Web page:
Starring: Toshirô Mifune, Hideko Takamine, Kenji Kasahara
Director: Hiroshi Inagaki
Running Time: 103 mins
The Rickshaw Man is a Japanese film about rural Japan at the turn of the 20th Century, where a poor man working as a rickshaw driver finds himself taking care of a woman and her son after her husband unexpectedly passes away.
This is a really nice film. From the family-friendly and generally uplifting tone of the story to the wonderful production and costume design, this feels just as much like a classic Hollywood period film as any. It’s enjoyable and happy, but it features a genuinely interesting story full of heart and emotion, making for a thoroughly engaging watch throughout.
Let’s start with the performances. The legendary Toshirô Mifune is absolutely brilliant as the mad yet lovable rickshaw driver. Bursting with insane energy throughout, Mifune’s performance makes for so many laughs time and time again, all the while giving a enchanting turn as an incredibly kind man who starts to grow a strong sense of responsibility and love towards the people he begins to look after, which was really lovely to see.
Along with the performances, Hiroshi Inagaki’s direction is instrumental in making this such a pleasant watch. Apart from being as wonderfully colourful and vibrant as anything from Seven Brides For Seven Brothers to The Wizard Of Oz, he gives the film a light-hearted and family-friendly atmosphere right from the start, meaning that you’re always going to be having some pleasant fun with the film, whilst also meaning that the film’s occasional moments of more emotional drama stand out even more.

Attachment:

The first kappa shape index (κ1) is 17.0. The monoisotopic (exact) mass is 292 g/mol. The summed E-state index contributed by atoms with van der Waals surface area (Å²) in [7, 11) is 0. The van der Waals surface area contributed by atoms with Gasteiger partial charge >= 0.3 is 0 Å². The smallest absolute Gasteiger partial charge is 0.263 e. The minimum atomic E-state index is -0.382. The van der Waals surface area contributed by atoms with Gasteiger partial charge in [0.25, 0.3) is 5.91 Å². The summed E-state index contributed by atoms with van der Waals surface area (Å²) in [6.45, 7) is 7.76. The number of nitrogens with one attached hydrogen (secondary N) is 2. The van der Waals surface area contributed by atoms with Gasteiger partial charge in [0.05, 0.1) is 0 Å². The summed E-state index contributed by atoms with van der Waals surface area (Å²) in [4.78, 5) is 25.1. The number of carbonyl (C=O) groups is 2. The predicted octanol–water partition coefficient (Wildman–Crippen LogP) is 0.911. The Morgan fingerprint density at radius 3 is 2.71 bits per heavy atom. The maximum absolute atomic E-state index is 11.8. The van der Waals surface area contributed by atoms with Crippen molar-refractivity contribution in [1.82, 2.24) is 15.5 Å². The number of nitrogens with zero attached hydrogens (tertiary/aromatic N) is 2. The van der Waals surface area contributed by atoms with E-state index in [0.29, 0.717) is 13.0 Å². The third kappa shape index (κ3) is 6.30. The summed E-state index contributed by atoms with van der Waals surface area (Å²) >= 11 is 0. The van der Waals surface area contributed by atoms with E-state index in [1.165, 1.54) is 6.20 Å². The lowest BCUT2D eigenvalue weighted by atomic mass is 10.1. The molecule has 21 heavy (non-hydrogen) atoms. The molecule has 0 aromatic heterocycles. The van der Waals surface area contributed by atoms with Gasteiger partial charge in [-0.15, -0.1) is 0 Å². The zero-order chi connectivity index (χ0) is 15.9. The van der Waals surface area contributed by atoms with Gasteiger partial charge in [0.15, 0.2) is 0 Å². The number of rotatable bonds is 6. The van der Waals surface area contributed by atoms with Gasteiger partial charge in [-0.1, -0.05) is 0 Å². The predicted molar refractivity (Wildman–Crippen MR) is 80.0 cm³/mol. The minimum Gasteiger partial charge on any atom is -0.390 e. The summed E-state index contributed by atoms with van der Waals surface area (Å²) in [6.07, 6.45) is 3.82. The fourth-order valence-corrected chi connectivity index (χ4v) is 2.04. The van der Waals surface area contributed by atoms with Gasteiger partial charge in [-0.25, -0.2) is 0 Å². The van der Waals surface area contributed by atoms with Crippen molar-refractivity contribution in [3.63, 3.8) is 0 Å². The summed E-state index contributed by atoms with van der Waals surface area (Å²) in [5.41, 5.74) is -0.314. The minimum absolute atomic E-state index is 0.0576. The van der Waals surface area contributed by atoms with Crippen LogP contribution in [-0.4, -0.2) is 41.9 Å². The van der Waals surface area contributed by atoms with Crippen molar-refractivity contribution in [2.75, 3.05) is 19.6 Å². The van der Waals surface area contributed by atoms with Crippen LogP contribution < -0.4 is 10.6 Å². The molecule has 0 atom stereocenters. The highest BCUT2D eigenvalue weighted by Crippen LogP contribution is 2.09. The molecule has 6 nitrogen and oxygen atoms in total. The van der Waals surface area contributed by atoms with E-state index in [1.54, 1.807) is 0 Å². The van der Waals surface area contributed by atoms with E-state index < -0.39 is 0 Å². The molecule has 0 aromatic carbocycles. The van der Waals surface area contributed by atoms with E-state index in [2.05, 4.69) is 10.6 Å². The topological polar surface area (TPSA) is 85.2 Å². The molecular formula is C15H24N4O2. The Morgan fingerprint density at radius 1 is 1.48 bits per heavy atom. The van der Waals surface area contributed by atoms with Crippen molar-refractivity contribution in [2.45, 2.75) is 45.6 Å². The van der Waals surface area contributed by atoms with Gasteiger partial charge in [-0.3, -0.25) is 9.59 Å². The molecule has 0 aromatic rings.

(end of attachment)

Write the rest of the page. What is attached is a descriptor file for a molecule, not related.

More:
As well as the direction, the film’s production design is absolutely wonderful to behold. Its small-town feel, emphasised by the simplistic but charming sets, is hugely important in creating that cosy and pleasant atmosphere that makes this such a nice watch, whilst the costume design, ranging from the poor men’s rags to the beautiful and elaborate kimonos worn by the women, is just as vibrant, all coming together to add yet more joy to the film.
I was also really impressed when it comes to the story. Although it’s the sort of plot that you can see coming a mile off, it’s the heart of it all that makes it so engaging. Right the way through, the film tells a wonderful story of a kind-hearted man growing ever closer to a family, and along the way, you do exactly the same. It may occasionally seem a little sappy, but because everything about the film gets you into this cosy and uplifting vibe, it’s not a problem at all.
Overall, I loved The Rickshaw Man. It’s happy, pleasant and full of heart from start to finish, and with wonderfully vibrant directing, excellent production design and an enchanting central performance from Toshirô Mifune, it’s an absolute joy to watch, which is why I’m giving it a 7.9.